Love your rubber gloves

I’ll start at the very beginning, so forgive me if this first bit comes across as rather patronising, and skip ahead to the second or third paragraph. This is all about setting up a kitchen for the first time, or giving your routines a complete maekover. On top of the kitchen starter set I recommended in an earlier post, you need to acquire the means of washing dishes (brush, sponge, washing up bowl, washing up liquid) and a dishwasher if you can afford it (the carbon footprint of a dishwasher can work out less than that of manually washing everything, surprisingly enough, and you can also clean and sterilise plastic toys, household goods and baby bottles in them). I have heard of people poaching salmon in them, but you can have too much fun.

The next step is organisation. When storing your kitchen and eating items, keep the pans and cooking tools near the hob, and the crockery and cutlery near the table. Everything should be tidily arranged in the cupboards so you can easily get a side plate or baking tin out, for example, without all its neighbours falling on top of you. Keep like with like, and you will never have a problem finding things.

In terms of kitchen cleaning, a thrifty home manager is going to be doing proper cooking of regular meals, based on the yummy recipes on this site, of course, so with this in mind, you should get the oven and hob into a fit state first of all. The best way of doing this is by using a cleaning product containing potassium hydroxide (left overnight) and nylon pan scourers to remove burnt on grease. You may need to repeat the application of the cleaning product and scrub it off again two or three times the next morning before the oven is fit for purpose. Then finish off by rinsing thoroughly and using cream cleanser and elbow grease on any stubborn spots, before a final rinse and polish. If this is too daunting, you can pay around £50-£100 for a special oven cleaning company to come in and do it for you. The same applies to the extractor fan or cooker hood, if you have one, but if you are doing it yourself, you should use a special grease removal product for this, or distilled white vinegar perhaps, and also change the filter once a month. For the sink, this will probably need daily wiping and weekly descaling with a special product. Everything else in the kitchen benefits from being cleaned with cream cleanser and/or polished with water and a microfibre cloth. The floor should be vacuumed and then mopped once or twice weekly with a weak solution of bleach or washing up liquid (not both at once for fear of a worrying chemical reaction). Simples.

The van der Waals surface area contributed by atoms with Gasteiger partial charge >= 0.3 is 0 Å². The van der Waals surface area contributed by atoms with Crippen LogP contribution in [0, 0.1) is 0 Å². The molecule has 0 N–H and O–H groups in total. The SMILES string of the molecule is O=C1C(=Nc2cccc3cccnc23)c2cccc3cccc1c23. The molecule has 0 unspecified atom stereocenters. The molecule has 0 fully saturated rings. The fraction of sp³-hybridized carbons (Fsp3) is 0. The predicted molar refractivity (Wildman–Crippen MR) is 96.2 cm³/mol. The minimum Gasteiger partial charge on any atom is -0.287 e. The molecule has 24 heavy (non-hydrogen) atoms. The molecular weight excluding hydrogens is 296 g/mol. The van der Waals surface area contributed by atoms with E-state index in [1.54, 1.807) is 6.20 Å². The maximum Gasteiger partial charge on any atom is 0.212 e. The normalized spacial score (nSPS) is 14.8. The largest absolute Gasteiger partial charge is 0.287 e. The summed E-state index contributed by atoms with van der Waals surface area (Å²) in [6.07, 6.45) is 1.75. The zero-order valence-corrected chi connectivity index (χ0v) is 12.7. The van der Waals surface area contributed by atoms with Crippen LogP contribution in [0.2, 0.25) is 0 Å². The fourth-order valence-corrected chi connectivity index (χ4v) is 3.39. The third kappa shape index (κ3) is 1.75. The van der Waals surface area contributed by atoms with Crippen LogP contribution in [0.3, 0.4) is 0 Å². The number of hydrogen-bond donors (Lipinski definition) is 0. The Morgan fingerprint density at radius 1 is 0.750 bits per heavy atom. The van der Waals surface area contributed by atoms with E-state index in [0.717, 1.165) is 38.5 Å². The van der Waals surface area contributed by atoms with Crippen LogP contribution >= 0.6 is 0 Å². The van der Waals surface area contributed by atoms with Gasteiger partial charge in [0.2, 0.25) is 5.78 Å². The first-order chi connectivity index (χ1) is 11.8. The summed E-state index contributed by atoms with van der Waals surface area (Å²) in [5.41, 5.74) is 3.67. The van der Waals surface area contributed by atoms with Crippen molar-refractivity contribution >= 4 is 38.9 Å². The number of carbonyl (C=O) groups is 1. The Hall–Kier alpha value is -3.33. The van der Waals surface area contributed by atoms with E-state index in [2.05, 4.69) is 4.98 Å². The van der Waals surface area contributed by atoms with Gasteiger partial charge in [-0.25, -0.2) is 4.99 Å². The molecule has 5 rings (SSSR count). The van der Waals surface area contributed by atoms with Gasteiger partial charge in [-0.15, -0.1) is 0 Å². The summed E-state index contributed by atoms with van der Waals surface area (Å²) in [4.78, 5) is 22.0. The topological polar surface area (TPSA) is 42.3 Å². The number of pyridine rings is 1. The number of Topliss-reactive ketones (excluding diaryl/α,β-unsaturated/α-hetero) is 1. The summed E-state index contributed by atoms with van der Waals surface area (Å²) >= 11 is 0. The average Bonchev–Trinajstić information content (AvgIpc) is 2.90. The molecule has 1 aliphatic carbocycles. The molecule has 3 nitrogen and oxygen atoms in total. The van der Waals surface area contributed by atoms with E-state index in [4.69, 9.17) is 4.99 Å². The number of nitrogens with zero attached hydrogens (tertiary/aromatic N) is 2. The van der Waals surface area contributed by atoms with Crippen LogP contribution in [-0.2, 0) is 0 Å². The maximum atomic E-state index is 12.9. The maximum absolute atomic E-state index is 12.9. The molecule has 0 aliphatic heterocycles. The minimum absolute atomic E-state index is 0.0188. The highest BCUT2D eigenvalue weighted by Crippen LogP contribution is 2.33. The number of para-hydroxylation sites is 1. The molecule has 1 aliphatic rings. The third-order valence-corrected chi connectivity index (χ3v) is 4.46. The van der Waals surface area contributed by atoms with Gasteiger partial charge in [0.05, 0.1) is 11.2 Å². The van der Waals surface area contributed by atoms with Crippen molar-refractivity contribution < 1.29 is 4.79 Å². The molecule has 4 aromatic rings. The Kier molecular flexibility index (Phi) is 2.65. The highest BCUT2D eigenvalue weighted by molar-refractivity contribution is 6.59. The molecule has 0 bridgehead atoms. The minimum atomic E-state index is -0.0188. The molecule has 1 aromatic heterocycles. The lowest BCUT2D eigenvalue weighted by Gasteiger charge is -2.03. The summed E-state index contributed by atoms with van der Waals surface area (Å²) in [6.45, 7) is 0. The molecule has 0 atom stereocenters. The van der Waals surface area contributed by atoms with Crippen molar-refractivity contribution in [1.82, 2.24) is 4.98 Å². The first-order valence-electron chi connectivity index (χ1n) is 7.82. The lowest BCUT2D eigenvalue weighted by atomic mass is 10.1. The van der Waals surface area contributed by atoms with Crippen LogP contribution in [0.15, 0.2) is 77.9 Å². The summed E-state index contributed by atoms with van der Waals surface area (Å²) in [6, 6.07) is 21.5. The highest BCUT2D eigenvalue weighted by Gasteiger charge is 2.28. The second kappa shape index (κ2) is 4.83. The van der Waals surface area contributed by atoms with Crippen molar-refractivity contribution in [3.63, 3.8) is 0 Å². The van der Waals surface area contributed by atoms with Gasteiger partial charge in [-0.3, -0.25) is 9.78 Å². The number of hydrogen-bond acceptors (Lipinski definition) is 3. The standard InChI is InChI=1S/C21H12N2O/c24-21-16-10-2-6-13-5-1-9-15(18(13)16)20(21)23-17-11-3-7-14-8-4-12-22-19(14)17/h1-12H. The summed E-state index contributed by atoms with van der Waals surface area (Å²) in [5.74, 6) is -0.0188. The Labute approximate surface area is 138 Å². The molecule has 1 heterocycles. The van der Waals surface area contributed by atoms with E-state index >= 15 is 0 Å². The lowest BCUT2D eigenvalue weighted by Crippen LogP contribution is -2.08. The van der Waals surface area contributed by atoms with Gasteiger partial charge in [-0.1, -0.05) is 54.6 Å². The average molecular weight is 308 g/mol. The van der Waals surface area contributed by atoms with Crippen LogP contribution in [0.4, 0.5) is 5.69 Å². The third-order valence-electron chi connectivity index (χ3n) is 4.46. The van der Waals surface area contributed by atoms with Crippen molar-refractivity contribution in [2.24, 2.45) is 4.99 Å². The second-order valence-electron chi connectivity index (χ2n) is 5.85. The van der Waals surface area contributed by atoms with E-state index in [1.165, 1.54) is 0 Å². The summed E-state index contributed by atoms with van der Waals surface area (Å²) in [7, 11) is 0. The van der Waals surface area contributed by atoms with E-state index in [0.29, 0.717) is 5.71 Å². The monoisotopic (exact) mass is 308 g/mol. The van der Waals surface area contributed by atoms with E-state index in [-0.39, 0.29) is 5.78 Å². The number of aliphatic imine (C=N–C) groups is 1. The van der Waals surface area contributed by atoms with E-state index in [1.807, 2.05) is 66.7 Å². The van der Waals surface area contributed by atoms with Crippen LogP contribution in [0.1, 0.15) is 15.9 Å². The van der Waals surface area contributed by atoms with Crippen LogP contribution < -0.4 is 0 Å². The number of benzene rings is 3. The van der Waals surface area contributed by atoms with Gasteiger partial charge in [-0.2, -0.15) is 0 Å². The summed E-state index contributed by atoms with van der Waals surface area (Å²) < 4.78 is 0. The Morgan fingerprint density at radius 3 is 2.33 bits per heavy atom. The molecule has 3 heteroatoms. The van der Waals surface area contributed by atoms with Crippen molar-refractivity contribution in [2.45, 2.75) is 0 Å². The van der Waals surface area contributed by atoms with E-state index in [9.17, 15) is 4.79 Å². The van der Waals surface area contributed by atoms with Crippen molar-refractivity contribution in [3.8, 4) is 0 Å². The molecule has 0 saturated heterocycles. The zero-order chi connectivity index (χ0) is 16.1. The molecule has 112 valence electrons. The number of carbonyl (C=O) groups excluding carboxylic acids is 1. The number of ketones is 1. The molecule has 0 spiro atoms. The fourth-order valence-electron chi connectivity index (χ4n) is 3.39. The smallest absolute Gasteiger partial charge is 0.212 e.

Image: FreeDigitalPhotos.net

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2 responses to this post.

  1. Posted by Virginia on 19 March, 2011 at 11:36 am

    A steam cleaner is great for anything to do with grease, as it melts any grease (on walls as well as in ovens), and the jet is high-pressured and loud and dangerous. It’s the only way to make housekeeping exciting enough.

    Reply

    • Posted by Sandra Bradley on 25 March, 2011 at 12:25 pm

      I heartily agree, and I possess one myself for a similar purpose. For true entertainment value, however, check out the instruction video that comes with the Polti steam cleaner. Glam Italian chick in full make up cleans everything from windows to car engines without so much as chipping her nail varnish. Wonderful stuff, reminds me of Aurelio Zen’s mother.

      Reply

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